"I made this from the air," I pointed out to my roommate. "You're eating a piece of New York City. Literally."

I put the Alaskan sourdough into the oven next; it rose slightly better, and the result was slightly less dense. But nowhere near as flavorful as the Astoria Sourdough. The New York bread was hands down our favorite.

Both loaves came out too dense. I don't think I let either loaf of bread rise long enough: I hit closer to the 8 hour mark instead of 12. Bittman even recommends letting the dough rise for another 2 hours after you pull it out of the bowl and fold it over, which may be worth a try. Bittman also suggests cooking at 450 for 30 minutes with the lid on, the 15-30 minutes with the lid off. I am going to try his cooking temperature next time, to see if it prevents burnt bits.

The flavor of Sourdough bread varies by the region in which it is baked: sourdough was baked in San Francisco and Alaska because itinerant men needed to start their own yeast cultures; the sourdough from these regions became famous because of the particularly tasty local strains of yeast. New York yeast apparently tastes like mac and cheese.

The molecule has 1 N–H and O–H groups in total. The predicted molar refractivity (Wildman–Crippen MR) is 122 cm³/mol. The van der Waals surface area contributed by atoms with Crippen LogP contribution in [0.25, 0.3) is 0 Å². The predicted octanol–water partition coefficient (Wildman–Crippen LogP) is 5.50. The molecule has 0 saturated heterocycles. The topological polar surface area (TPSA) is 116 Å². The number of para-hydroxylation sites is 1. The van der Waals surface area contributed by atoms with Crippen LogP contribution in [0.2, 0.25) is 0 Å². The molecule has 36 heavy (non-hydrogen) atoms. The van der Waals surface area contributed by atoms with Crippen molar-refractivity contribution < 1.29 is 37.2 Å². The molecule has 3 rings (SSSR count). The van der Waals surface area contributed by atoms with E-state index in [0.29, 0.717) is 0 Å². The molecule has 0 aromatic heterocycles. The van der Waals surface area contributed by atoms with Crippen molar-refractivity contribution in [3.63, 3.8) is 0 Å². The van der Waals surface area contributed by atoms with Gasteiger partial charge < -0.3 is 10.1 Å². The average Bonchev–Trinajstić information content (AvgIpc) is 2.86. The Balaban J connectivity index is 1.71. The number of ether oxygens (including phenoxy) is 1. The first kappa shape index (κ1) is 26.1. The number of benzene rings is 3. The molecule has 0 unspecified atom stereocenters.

I declare this experiment a success, although the technique will need to be tweaked. I will definitely be baking another loaf of delicious, cheesy, Astoria Sourdough. And I feel much closer to being able to survive on the frontier, just like so many other women had to do, long ago. Next week: I learn how to slaughter a buffalo.(just kidding)

(or maybe not...)

P.S.: For a little more science behind sourdough, here's Alton Brown:

September 23, 2009

In The News: Bacon Beer Hits the Nation

The New York Times ran this infatuating article on different bacon brews across the country.

The Times also had a rather inspiring article about vacationing in my hometown of Cleveland. Two items of interest in the article are the Velvet Tango Room, a Tremont bar housed in an old speakasy that features home-made bitters and a bevy of classic cocktails; and L'Abatros, the new French restaurant housed in a 19thc carriage house on the Case Western Reserve University campus.

Edible Manhattan reminds us that the Bloody Mary is turning 75 on October 5th; head over to it's origin point at the St. Regis hotel to get one.

I did a video with The Feedbag at the annual, South American-style pig roast at Il Buco. The prized pigs in the spotlight? An 150 lb Ossabaw and 250 lb Crossabaw (ossabaw crossed with a modern breed). Watch the video to learn more about these breeds, and to see some serious pig fat action.

September 21, 2009

The 19th Century Pub Crawl a Great Success!

Downing the Original 1864 House Ale at Pete's Tavern. Photo by Ilana Kohn.